- Etiological Profile of Galactorrhoea. [Journal Article]
- IJIndian J Endocrinol Metab 2018 Jul-Aug; 22(4):489-493
- CONCLUSIONS: Prokinetic use is the most common cause of galactorrhea in our study and often was investigated with costly tests and treated with D2 agonists unnecessarily. Hence, there is a need to ensure measures to reduce the non-specific use of prokinetics and increase awareness regarding the occurrence of galactorrhea with prokinetics use, to reduce unnecessary investigations and treatment.
- Amenorrhea as a Side Effect of Low Dose Aripiprazole: An Adolescent Case. [Case Reports]
- CPClin Psychopharmacol Neurosci 2018 Aug 31; 16(3):343-345
- Amenorrhea, oligomenorrhea, galactorrhoea, gynecomastia, infertility, and sexual dysfunction may arise as a consequence of hyperprolactinemia. Hyperprolactinemia is one of major side effects of treat...
Amenorrhea, oligomenorrhea, galactorrhoea, gynecomastia, infertility, and sexual dysfunction may arise as a consequence of hyperprolactinemia. Hyperprolactinemia is one of major side effects of treatment with antipsychotics, but aripiprazole is known as a dopamine stabilizer antipsychotic which can be used to improve hyperprolactinemia. In this report, it was described that an adolescent patient experienced amenorrhea after adding very low dose aripiprazole to ongoing fluoxetine treatment regime for major depressive disorder. Additionally, this case showed that the patient recovered from the amenorrhea with replacement of aripiprazole with quetiapine.
- A rare adverse drug reaction to escitalopram. [Journal Article]
- JFJ Family Med Prim Care 2018 Mar-Apr; 7(2):466-467
- Selective serotonin reuptake inhibitors are considered to be low side effect profile drugs as compared to conventional antidepressants. The primary care physicians should be aware of the rare and dep...
Selective serotonin reuptake inhibitors are considered to be low side effect profile drugs as compared to conventional antidepressants. The primary care physicians should be aware of the rare and depressing side effect of these drugs when they are prescribed in young, nonpregnant females. Mastalgia has been reported in <1% of the cases. Galactorrhea as an adverse drug reaction has been reported in very few case reports, and the frequency of this side effect is unknown.
- Hyperprolactinemia with Galactorrhea Due to Subclinical Hypothyroidism: A Case Report and Review of Literature. [Journal Article]
- CCureus 2018 May 31; 10(5):e2723
- Hyperprolactinemia is a common finding in primary hypothyroidism, but increased prolactin in the setting of subclinical hypothyroidism (SCH) has been scarcely reported in the literature. This is a ra...
Hyperprolactinemia is a common finding in primary hypothyroidism, but increased prolactin in the setting of subclinical hypothyroidism (SCH) has been scarcely reported in the literature. This is a rare case of hyperprolactinemia due to SCH that resolved with thyroid hormone replacement therapy. The patient was not on any medications known to cause hyperprolactinemia but she was using isoniazid for her latent tuberculosis. Isoniazid therapy may explain breast pain, but there is no reported relationship between isoniazid use causing subclinical hypothyroidism and hyperprolactinemia. A literature review reveals that few cases of galactorrhea associated with subclinical hypothyroidism have been reported. Similar to the reported cases in the literature, our patient's thyroid stimulating hormone (TSH) and prolactin levels returned to normal with levothyroxine therapy.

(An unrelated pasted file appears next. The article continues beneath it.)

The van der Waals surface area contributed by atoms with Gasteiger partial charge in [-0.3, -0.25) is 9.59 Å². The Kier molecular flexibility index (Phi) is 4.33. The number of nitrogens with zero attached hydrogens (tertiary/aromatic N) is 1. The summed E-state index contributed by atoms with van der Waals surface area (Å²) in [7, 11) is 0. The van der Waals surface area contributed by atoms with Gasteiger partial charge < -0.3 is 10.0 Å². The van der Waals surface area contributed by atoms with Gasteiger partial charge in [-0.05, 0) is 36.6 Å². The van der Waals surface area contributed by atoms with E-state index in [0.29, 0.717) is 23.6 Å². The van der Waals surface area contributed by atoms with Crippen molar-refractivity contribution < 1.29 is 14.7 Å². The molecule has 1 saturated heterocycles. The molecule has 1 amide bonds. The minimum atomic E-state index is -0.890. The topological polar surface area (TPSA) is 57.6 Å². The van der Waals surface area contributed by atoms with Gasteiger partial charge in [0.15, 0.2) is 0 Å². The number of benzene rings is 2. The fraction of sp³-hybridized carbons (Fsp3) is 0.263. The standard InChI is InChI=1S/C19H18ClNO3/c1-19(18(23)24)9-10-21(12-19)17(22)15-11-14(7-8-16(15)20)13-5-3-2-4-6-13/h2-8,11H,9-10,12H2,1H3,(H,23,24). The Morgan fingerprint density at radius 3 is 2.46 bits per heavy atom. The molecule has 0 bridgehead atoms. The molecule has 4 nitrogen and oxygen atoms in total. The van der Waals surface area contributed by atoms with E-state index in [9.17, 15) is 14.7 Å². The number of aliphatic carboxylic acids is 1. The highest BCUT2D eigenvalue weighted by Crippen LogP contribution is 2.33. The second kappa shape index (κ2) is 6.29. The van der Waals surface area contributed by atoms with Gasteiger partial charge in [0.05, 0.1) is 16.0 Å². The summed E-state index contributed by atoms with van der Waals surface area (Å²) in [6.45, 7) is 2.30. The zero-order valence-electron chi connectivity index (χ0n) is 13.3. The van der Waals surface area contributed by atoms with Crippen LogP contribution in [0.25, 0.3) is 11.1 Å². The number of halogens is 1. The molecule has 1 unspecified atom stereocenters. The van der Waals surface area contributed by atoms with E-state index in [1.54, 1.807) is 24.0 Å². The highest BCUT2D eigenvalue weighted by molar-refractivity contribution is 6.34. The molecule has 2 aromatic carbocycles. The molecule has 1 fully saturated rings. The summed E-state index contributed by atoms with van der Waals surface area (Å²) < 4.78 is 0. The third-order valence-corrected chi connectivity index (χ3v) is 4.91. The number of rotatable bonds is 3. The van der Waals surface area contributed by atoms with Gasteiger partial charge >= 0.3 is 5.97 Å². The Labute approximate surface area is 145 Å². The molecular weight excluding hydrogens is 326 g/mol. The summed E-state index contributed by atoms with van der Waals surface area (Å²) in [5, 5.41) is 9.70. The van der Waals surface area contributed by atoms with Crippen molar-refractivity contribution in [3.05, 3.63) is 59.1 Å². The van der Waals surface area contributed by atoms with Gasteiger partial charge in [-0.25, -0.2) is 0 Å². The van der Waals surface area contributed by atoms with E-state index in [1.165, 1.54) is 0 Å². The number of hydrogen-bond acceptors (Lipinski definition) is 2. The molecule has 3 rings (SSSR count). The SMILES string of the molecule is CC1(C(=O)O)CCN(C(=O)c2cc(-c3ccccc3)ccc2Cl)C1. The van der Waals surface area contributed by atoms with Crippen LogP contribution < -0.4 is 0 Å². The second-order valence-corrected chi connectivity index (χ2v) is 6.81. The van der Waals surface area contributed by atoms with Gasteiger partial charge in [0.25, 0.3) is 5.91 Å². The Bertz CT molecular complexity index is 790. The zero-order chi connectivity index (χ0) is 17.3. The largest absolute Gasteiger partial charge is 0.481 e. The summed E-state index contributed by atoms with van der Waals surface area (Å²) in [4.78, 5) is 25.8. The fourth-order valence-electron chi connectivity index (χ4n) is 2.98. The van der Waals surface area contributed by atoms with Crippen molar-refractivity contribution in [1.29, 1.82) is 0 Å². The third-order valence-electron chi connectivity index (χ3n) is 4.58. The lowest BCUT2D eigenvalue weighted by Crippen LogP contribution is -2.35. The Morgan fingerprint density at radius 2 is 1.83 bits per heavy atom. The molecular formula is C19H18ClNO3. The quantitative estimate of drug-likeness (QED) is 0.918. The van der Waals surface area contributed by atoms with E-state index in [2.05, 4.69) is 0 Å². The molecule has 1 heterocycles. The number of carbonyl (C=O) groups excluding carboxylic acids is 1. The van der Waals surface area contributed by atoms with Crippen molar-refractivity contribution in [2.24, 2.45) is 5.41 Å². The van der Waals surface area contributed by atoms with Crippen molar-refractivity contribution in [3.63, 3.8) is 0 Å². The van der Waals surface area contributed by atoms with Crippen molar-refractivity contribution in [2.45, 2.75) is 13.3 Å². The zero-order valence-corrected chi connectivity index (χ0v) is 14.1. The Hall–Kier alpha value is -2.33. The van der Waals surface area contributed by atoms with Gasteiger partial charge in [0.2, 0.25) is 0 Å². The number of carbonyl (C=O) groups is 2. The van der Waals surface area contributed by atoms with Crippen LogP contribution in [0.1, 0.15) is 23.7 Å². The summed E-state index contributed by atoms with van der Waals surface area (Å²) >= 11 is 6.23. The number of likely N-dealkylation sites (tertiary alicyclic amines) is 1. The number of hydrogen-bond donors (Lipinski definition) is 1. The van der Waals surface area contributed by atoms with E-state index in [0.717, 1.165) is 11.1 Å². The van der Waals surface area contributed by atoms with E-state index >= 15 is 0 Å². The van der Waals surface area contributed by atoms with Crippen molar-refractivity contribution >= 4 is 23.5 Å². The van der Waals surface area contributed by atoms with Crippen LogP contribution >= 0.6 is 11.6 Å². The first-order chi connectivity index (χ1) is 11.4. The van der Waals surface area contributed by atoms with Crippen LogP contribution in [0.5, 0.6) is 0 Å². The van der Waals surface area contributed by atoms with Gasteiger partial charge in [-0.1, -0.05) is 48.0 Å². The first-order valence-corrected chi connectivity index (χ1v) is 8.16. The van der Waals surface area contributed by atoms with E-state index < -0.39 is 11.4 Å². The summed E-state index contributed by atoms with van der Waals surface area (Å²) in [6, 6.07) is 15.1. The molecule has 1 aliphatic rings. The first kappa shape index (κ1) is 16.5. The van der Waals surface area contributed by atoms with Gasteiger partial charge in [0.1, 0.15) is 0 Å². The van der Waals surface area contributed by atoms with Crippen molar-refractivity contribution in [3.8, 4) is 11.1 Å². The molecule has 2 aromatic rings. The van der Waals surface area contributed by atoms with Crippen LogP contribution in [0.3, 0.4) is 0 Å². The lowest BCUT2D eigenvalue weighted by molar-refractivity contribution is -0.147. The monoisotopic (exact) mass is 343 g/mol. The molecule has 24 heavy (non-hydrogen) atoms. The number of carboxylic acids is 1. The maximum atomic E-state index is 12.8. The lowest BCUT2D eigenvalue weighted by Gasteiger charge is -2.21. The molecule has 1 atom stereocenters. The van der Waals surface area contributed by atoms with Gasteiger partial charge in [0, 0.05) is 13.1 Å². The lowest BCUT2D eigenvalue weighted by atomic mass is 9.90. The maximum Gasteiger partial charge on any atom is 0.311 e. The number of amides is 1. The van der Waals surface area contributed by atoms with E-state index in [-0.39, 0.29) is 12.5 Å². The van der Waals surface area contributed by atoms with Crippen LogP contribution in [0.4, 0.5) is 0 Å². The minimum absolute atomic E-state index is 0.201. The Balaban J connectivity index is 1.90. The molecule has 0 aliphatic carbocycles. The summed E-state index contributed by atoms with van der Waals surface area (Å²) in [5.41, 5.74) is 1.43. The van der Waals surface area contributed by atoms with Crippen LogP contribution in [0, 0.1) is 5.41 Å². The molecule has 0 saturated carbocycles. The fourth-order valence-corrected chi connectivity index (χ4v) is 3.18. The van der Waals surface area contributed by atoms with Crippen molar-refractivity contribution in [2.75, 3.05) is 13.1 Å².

- Comparison of Male and Female Prolactinoma Patients Requiring Surgical Intervention. [Journal Article]
- JNJ Neurol Surg B Skull Base 2018; 79(4):394-400
- Objectives Prolactinomas are the most common functional pituitary adenoma. Symptoms of a prolactinoma stem from hormonal causes (menstrual irregularities, galactorrhea, and reduced libido) or from t...
Objectives Prolactinomas are the most common functional pituitary adenoma. Symptoms of a prolactinoma stem from hormonal causes (menstrual irregularities, galactorrhea, and reduced libido) or from tumor mass effect (visual changes and headache). Gender differences have been noted in prolactinomas, with males presenting with larger tumors and sequelae of mass effect, while females present commonly with hormonal symptoms. The purpose of this study is to evaluate differences in patient and disease characteristics, and outcomes between male and female prolactinoma patients undergoing surgery. Design This was a retrospective chart review. Setting This was done at the tertiary medical center. Participants The medical records of prolactinomas patients who underwent endoscopic endonasal surgery between March 2008 and August 2016 were reviewed. Main Outcome Measures Demographic information, tumor characteristics, and treatment characteristics and outcomes were collected. Statistical analysis was performed using chi-squared test or Student's t -test as applicable. Results Seventy-nine patients were identified, 22 males and 57 females. The average age for males was 38 years and for females was 35 years. Males were more likely to present with decreased libido ( p < 0.0001), whereas females more often presented with galactorrhea ( p < 0.0001) and menstrual irregularities. Tumor size was larger in males ( p = 0.0044) with higher likelihood of suprasellar extension ( p = 0.0409) and cavernous sinus invasion ( p = 0.0026). Males were more likely to have a subtotal resection rather than gross total resection ( p = 0.0086) and less likely to have normalization of prolactin levels following surgery ( p = 0.0019) Conclusion Male prolactinoma patients tend to have larger tumors with more aggressive features. This may have a role in the differences in outcomes noted in this study.
- Drugs and Lactation Database (LactMed) [BOOK]